Posts Tagged ‘heel’

Student Socks

March 14, 2019

If you’ve been reading this blog for even a short while, you know how much I enjoy teaching others how to knit. And I really love when my students — who by now are friends — send photos of their latests projects.

Like me, Judy spends a lot of time with her elderly parents, often with her knitting close at hand, at doctor’s offices, the hair salon, physical therapy appointments, or just being present at home. Socks are her go-to project for all the reasons you’d expect — portability being the most obvious.

Last week, she texted for help after turning the heel. See what she did here?

She knit when she should have purled — and vice versa. It’s not uncommon at all when knitting in the round — or one-sided like this heel — to pick up your needles and knit in the wrong direction. The result is purl bumps on the wrong side. Solution? TINK back those stitches and double check that you’re purling on the inside and knitting on the outside.

That’s what Judy did, and soon she was on her way — with sock in hand(s) on the bus to the airport.

Like I said, socks are uber-portable. I love the colors of the self-striping yarn that she’s using. My guess is that she’ll gift the socks to someone since they’re mid-calf length, not knee highs, which is her preferred length for herself.

There was no knitting in the next photo that Judy sent, but I’m pretty sure the sock was tucked away just out of the camera’s view.

If only I could have made a knitting beach house call….

The Thrill of a First Sock

April 30, 2014

There’s something very special about knitting a sock. It’s a simple piece of clothing that’s not particularly visible and endures a lot of wear and (eventually) tear. But the structural components of a sock make it a wonderful challenge even for a beginning knitter. The different¬†parts to a sock provide learning opportunities, a multitude of options for customization, and enough variety that a knitter can’t really get bored.

– circular knitting on double-pointed needles (DPNs), two circulars, or one very long circular (magic loop method)
– ribbing
–¬†construction of a heel flap and gusset
– toe shaping
– grafting the toe using the Kitchener stitch

And that’s just in top-down socks! For a first-time sock knitter, each section and technique can also provide the opportunity for much muttering and lots of occasional cursing.

In yesterday’s knitting class, Bonnie finished her first sock. How great is this?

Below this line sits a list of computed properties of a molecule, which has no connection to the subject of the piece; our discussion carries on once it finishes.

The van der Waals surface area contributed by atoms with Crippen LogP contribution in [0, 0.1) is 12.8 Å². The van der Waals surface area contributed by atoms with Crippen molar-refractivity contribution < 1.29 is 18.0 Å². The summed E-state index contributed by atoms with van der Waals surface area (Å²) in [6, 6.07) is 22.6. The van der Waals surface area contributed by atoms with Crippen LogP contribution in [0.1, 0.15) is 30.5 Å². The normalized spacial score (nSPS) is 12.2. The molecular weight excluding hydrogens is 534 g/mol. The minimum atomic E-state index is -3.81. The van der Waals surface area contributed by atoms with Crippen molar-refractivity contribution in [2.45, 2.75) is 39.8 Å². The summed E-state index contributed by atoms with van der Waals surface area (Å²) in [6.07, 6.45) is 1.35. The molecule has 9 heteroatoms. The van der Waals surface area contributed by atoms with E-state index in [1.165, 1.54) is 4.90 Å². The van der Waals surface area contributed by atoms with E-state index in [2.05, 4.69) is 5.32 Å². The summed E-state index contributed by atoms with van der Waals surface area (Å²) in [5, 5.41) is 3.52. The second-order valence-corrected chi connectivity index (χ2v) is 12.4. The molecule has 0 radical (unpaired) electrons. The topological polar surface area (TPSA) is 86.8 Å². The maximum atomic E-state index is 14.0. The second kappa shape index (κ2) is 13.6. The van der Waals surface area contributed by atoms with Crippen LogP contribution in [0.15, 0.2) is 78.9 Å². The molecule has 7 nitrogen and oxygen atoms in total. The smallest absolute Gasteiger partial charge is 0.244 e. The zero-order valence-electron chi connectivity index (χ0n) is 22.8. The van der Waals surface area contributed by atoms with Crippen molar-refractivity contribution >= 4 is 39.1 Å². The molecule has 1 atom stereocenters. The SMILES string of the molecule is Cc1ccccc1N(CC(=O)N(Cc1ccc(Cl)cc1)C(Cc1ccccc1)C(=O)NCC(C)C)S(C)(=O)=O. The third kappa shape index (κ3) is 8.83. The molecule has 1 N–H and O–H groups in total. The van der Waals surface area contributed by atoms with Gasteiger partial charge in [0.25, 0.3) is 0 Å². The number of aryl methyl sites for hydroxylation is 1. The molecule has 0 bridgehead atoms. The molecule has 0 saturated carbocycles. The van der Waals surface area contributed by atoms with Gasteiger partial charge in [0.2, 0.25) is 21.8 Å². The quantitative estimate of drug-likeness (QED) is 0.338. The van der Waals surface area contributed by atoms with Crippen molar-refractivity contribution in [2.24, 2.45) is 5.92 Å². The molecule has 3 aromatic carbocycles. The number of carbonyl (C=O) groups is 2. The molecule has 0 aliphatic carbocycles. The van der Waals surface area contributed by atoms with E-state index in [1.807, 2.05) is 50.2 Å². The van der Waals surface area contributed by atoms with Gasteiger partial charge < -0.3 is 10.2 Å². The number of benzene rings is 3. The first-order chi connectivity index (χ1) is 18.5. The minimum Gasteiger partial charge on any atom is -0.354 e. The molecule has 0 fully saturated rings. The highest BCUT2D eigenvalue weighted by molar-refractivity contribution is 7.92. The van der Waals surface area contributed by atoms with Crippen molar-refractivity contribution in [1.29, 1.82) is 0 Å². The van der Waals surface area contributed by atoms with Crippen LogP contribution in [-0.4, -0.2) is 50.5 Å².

BonnieSock

first knit sock

Lucky daughter Liza will be the recipient once its pair has been knit. Keeping fingers crossed that Bonnie doesn’t develop a case of Second Sock Syndrome.

Sock Travels

January 21, 2014

While you could hardly say that I lead a jet set life, I’ve had my share of short, turn-around flights over the past few years. Most were work-related as I traveled between Boston and Philadelphia to a client, generally flying down and back in the same day although sometimes with an overnight. Since I finished that piece of work, I’ve not had the occasion to travel much.

Hannah’s role in a musical at a community theatre in North Carolina this month provided me and my Mom the chance to take a brief trip for Friday’s opening night performance. My latest sock (Berroco Sox in Red Multi) joined us. On the flight to Raleigh-Durham, I knit a few inches plus the heel flap.

TravelingSock

The show, 9 to 5: The Musical, was very well done. You’ll have to take my word for it, especially since photos were prohibited and no reviews are out. And, of course, Hannah was terrific. Yes, I’m biased but I know talent when I see it!

When we arrived at the airport Saturday morning, we discovered our flight was delayed two hours because of snow in Boston. One of the great things about knitting is the way it transforms waiting into something enjoyable — or at least distracts the knitter from some of the frustration of waiting. The heel was turned and gusset begun.

TravelingSockHeel

The time-transforming power of knitting was tested a bit when the pilot announced, as we were second in line to take off, that the Boston airport had gone into a “ground delay” and that we’d be waiting for another hour before we left the ground. And he kindly thanked us for our patience, to which Mom said, “Do we have a choice?” She didn’t have her knitting — just a book, one apparently without time-transforming powers.

What really matters is we made it home safe and sound, if somewhat later than expected, AND with a close-to-finished sock as a souvenir (of sorts).

IMG_2999

 

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